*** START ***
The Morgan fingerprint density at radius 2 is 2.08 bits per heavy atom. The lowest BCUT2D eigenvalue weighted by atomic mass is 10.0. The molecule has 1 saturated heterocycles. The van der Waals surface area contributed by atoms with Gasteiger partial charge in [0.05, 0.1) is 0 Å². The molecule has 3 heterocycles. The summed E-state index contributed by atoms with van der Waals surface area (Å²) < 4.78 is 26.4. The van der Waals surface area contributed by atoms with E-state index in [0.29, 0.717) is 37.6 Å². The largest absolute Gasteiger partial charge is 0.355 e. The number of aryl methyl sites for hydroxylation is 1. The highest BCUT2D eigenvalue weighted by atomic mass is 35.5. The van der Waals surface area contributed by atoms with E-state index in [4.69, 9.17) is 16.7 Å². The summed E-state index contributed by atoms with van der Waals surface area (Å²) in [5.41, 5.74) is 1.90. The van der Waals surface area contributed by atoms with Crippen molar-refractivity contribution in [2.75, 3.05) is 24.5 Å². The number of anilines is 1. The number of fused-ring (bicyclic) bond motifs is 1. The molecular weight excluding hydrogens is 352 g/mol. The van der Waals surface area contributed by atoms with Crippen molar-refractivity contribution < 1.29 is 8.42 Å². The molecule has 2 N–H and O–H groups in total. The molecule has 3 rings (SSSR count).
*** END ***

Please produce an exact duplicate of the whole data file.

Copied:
The Morgan fingerprint density at radius 2 is 2.08 bits per heavy atom. The lowest BCUT2D eigenvalue weighted by atomic mass is 10.0. The molecule has 1 saturated heterocycles. The van der Waals surface area contributed by atoms with Gasteiger partial charge in [0.05, 0.1) is 0 Å². The molecule has 3 heterocycles. The summed E-state index contributed by atoms with van der Waals surface area (Å²) < 4.78 is 26.4. The van der Waals surface area contributed by atoms with E-state index in [0.29, 0.717) is 37.6 Å². The largest absolute Gasteiger partial charge is 0.355 e. The number of aryl methyl sites for hydroxylation is 1. The highest BCUT2D eigenvalue weighted by atomic mass is 35.5. The van der Waals surface area contributed by atoms with E-state index in [4.69, 9.17) is 16.7 Å². The summed E-state index contributed by atoms with van der Waals surface area (Å²) in [5.41, 5.74) is 1.90. The van der Waals surface area contributed by atoms with Crippen molar-refractivity contribution in [2.75, 3.05) is 24.5 Å². The number of anilines is 1. The number of fused-ring (bicyclic) bond motifs is 1. The molecular weight excluding hydrogens is 352 g/mol. The van der Waals surface area contributed by atoms with Crippen molar-refractivity contribution < 1.29 is 8.42 Å². The molecule has 2 N–H and O–H groups in total. The molecule has 3 rings (SSSR count).